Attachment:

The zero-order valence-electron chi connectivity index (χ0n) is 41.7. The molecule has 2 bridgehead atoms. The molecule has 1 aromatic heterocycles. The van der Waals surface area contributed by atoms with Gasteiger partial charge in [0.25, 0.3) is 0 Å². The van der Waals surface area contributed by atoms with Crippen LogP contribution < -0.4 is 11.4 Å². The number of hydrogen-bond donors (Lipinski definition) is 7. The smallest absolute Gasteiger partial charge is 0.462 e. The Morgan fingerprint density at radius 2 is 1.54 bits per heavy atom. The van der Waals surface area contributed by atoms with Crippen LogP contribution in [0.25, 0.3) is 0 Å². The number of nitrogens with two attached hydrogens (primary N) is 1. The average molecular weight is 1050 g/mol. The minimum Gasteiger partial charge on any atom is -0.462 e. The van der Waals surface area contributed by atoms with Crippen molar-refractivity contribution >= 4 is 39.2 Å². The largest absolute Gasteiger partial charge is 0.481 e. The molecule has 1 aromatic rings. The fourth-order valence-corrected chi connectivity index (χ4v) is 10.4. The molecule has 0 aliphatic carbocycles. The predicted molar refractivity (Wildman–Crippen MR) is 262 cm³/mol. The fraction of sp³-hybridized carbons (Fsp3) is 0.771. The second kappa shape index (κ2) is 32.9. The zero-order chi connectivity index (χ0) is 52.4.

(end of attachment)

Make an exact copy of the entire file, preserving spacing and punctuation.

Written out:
The zero-order valence-electron chi connectivity index (χ0n) is 41.7. The molecule has 2 bridgehead atoms. The molecule has 1 aromatic heterocycles. The van der Waals surface area contributed by atoms with Gasteiger partial charge in [0.25, 0.3) is 0 Å². The van der Waals surface area contributed by atoms with Crippen LogP contribution < -0.4 is 11.4 Å². The number of hydrogen-bond donors (Lipinski definition) is 7. The smallest absolute Gasteiger partial charge is 0.462 e. The Morgan fingerprint density at radius 2 is 1.54 bits per heavy atom. The van der Waals surface area contributed by atoms with Crippen LogP contribution in [0.25, 0.3) is 0 Å². The number of nitrogens with two attached hydrogens (primary N) is 1. The average molecular weight is 1050 g/mol. The minimum Gasteiger partial charge on any atom is -0.462 e. The van der Waals surface area contributed by atoms with Crippen molar-refractivity contribution >= 4 is 39.2 Å². The largest absolute Gasteiger partial charge is 0.481 e. The molecule has 1 aromatic rings. The fourth-order valence-corrected chi connectivity index (χ4v) is 10.4. The molecule has 0 aliphatic carbocycles. The predicted molar refractivity (Wildman–Crippen MR) is 262 cm³/mol. The fraction of sp³-hybridized carbons (Fsp3) is 0.771. The second kappa shape index (κ2) is 32.9. The zero-order chi connectivity index (χ0) is 52.4.